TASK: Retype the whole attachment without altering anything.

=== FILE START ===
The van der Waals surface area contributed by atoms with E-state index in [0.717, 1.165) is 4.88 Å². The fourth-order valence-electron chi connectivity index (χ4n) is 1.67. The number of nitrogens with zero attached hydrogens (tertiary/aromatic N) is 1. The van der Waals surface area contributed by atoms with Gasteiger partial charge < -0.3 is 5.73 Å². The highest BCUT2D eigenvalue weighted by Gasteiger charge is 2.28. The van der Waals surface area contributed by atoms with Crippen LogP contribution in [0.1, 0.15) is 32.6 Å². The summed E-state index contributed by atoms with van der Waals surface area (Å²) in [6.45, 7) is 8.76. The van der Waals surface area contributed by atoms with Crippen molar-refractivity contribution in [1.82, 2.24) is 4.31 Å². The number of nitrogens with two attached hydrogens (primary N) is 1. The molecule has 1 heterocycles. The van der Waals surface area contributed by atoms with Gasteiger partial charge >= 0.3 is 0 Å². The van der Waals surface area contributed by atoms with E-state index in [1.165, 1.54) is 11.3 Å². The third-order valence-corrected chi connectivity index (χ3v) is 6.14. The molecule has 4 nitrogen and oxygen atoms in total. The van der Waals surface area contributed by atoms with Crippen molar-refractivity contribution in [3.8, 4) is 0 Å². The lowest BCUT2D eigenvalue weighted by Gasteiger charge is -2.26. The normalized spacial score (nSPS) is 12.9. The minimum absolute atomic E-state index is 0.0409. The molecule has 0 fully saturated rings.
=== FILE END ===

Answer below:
The van der Waals surface area contributed by atoms with E-state index in [0.717, 1.165) is 4.88 Å². The fourth-order valence-electron chi connectivity index (χ4n) is 1.67. The number of nitrogens with zero attached hydrogens (tertiary/aromatic N) is 1. The van der Waals surface area contributed by atoms with Gasteiger partial charge < -0.3 is 5.73 Å². The highest BCUT2D eigenvalue weighted by Gasteiger charge is 2.28. The van der Waals surface area contributed by atoms with Crippen LogP contribution in [0.1, 0.15) is 32.6 Å². The summed E-state index contributed by atoms with van der Waals surface area (Å²) in [6.45, 7) is 8.76. The van der Waals surface area contributed by atoms with Crippen molar-refractivity contribution in [1.82, 2.24) is 4.31 Å². The number of nitrogens with two attached hydrogens (primary N) is 1. The molecule has 1 heterocycles. The van der Waals surface area contributed by atoms with Gasteiger partial charge >= 0.3 is 0 Å². The van der Waals surface area contributed by atoms with E-state index in [1.165, 1.54) is 11.3 Å². The third-order valence-corrected chi connectivity index (χ3v) is 6.14. The molecule has 4 nitrogen and oxygen atoms in total. The van der Waals surface area contributed by atoms with Crippen molar-refractivity contribution in [3.8, 4) is 0 Å². The lowest BCUT2D eigenvalue weighted by Gasteiger charge is -2.26. The normalized spacial score (nSPS) is 12.9. The minimum absolute atomic E-state index is 0.0409. The molecule has 0 fully saturated rings.